• 5: Fallout 3 (2008; Bethesda; PC, PS3, Xbox 360)


I’d expected, because I’m such a fan of the series, to use one of interplay’s classic CRPG’s as my absolutely mandatory Fallout Entry, and I suppose they’re actually superior games. Fallout 3 though was one of the few games this generation that I really got lost in, and returning to the post-nuclear wastelands in a full three dimensions was a treat..and that soundtrack? Just incredible.

  • 4: Chrono Trigger (1995, Square, SNES)


Though Zoe stole this one from me already, I have to give it a mention as one of the few JRPG’s that I still revere. Chrono Trigger had great characters, a captivating story, and genuine innovation in a genre that was honestly becoming a little stale. And though it still had every conceivable JRPG cliché in tow, it made up for it with clever time travelling mechanics and fantastic combat.

  • 3: Mass Effect (2007-2012; Bioware; PC, PS3, Xbox 360)


Mass Effect made me recall just how damned brilliant Bioware’s Knights of the Old Republic was; only it was better. It allowed me to create my own hero and kick ass all over the galaxy, playing it by my rules, my way. And though it ditched much of the actual RPG for more action, and distilled three games down to a triad of just three choices, the overall experience was incredible, and probably my gaming highlight of this generation.

  • 2: Street Fighter II (1991, Capcom, Arcade)


There’s really very little to be said about Street Fighter II and its influence not only on me as a gamer, but on games as a whole. It’s the single most important fighting game in history, and one of the most influential games ever made – revitalising the arcade scene, popularising face-to-face battling and paving the way for competitive multiplayer. That and it’s what I spent just about all my money on when I was growing up.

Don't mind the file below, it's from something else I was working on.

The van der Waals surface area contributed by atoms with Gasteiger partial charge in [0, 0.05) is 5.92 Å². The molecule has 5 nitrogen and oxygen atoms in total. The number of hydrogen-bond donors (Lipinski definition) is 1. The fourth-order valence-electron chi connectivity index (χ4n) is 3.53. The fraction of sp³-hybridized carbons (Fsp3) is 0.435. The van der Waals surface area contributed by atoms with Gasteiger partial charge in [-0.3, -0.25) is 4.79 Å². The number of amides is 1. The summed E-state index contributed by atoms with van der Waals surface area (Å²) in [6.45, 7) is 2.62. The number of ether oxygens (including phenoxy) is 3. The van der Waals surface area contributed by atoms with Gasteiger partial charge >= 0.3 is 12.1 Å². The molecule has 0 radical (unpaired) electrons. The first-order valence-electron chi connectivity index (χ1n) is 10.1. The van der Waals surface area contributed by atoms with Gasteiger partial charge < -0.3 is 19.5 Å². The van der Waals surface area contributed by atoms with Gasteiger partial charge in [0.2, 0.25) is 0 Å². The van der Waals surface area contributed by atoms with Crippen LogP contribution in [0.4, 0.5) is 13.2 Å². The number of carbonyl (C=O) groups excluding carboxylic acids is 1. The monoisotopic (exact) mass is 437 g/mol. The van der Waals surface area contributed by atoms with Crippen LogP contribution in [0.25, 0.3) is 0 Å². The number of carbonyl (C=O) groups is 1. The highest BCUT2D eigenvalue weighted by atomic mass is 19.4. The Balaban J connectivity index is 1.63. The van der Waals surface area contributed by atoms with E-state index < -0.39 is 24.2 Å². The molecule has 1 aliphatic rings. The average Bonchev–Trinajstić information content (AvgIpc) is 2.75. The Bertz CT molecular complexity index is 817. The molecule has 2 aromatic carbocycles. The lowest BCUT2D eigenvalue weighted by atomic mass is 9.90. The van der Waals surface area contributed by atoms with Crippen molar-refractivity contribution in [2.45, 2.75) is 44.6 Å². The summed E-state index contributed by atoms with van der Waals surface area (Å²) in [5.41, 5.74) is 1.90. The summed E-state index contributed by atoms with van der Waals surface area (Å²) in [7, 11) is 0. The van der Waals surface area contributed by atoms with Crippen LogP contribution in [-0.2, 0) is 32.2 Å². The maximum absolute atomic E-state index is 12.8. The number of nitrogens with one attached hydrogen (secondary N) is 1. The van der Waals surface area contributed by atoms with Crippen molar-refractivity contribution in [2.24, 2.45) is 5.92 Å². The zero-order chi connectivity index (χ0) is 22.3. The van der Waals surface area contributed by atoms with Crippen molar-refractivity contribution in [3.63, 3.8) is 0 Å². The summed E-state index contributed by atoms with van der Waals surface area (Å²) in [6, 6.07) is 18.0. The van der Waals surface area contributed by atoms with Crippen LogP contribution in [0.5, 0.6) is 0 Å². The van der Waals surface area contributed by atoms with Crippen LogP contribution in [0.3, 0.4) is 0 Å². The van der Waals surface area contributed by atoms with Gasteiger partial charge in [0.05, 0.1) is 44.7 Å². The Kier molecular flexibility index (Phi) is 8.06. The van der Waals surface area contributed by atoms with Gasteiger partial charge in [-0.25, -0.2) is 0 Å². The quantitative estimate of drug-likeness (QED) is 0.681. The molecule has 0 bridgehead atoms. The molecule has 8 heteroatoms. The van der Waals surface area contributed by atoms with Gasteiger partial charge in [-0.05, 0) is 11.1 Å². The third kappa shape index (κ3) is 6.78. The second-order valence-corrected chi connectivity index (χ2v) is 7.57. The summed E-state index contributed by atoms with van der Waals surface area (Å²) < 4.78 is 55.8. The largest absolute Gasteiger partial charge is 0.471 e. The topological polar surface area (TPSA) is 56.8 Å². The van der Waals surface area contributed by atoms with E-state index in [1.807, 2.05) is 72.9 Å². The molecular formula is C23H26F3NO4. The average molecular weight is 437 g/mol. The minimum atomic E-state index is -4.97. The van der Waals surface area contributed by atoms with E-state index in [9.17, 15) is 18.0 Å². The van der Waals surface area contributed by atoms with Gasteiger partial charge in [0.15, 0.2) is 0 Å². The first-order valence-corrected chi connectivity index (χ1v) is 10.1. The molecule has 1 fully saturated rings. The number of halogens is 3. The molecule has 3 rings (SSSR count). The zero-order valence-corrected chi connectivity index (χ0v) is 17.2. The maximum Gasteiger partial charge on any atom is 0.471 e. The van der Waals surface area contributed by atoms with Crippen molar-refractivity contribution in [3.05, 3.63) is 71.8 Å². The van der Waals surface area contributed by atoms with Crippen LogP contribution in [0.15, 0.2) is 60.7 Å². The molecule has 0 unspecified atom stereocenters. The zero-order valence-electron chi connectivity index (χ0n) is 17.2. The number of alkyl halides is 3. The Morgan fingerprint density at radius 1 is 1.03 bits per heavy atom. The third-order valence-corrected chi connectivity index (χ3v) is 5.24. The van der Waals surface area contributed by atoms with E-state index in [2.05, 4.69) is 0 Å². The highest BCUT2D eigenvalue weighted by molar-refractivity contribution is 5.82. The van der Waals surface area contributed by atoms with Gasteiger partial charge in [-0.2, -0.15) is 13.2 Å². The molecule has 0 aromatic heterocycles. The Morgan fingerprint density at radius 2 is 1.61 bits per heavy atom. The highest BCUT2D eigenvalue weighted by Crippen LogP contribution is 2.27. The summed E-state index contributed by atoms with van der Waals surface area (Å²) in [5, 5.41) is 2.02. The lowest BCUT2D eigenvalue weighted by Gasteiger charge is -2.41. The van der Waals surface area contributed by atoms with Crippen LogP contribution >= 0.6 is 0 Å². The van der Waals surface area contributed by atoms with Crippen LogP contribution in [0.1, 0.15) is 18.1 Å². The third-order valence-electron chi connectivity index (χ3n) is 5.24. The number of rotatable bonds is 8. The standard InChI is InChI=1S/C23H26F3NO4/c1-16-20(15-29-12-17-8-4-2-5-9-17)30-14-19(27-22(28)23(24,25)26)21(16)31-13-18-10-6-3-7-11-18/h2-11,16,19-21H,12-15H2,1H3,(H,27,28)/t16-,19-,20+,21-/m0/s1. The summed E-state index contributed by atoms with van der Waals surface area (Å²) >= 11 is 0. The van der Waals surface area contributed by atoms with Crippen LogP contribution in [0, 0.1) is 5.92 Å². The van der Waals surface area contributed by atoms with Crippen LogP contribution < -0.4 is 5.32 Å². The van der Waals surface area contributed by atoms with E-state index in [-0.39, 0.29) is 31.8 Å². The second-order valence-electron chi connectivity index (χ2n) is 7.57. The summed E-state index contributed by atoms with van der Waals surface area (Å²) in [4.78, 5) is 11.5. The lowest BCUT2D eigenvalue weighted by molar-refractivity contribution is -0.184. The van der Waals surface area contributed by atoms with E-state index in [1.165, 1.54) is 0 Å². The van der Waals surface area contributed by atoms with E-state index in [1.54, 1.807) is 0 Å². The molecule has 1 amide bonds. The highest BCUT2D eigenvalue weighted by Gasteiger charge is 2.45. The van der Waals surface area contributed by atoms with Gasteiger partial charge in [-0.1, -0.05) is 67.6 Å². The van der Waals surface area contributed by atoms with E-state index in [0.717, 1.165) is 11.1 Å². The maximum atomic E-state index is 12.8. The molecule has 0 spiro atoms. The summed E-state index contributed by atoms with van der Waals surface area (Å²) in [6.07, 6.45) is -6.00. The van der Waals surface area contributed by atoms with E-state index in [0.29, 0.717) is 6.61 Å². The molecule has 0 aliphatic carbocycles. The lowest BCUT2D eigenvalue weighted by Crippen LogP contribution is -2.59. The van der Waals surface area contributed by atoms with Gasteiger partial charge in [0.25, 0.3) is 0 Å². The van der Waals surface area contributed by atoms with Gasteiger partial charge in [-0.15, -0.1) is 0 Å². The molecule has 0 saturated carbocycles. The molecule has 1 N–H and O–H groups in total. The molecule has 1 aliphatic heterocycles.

• 1: Super Mario Bros 3 (1988, Nintendo, NES)


You all knew this was coming, right? It’s right here, in my bio. Super Mario Bros 3 was the first game to make me fall in love with videogames; the first to open my eyes to the fact that they could be about more than just high scores. It’s still eminently playable to this day – which can’t be said for very many games from the era. Without the benefit of Rose-tinted nostalgia glasses, I have come to realise that Super Mario World on the NES is probably a better game, as is New Super Mario Bros U on Nintendo’s newest system. In my heart though, nothing will ever replace Super Mario Bros 3.

And that…that’s it. But the list only looks like that because I wrote it today. Ask me tomorrow, and the whole thing might be different – because I know there are so many games I’ve left out because of how I feel today. Tomorrow the list could possibly include Megaman X, or Day of the Tentacle, or Deus Ex, or Portal  or Dune 2.

And it probably should have. Aww, crap…Can I start over?

Last Updated: November 13, 2013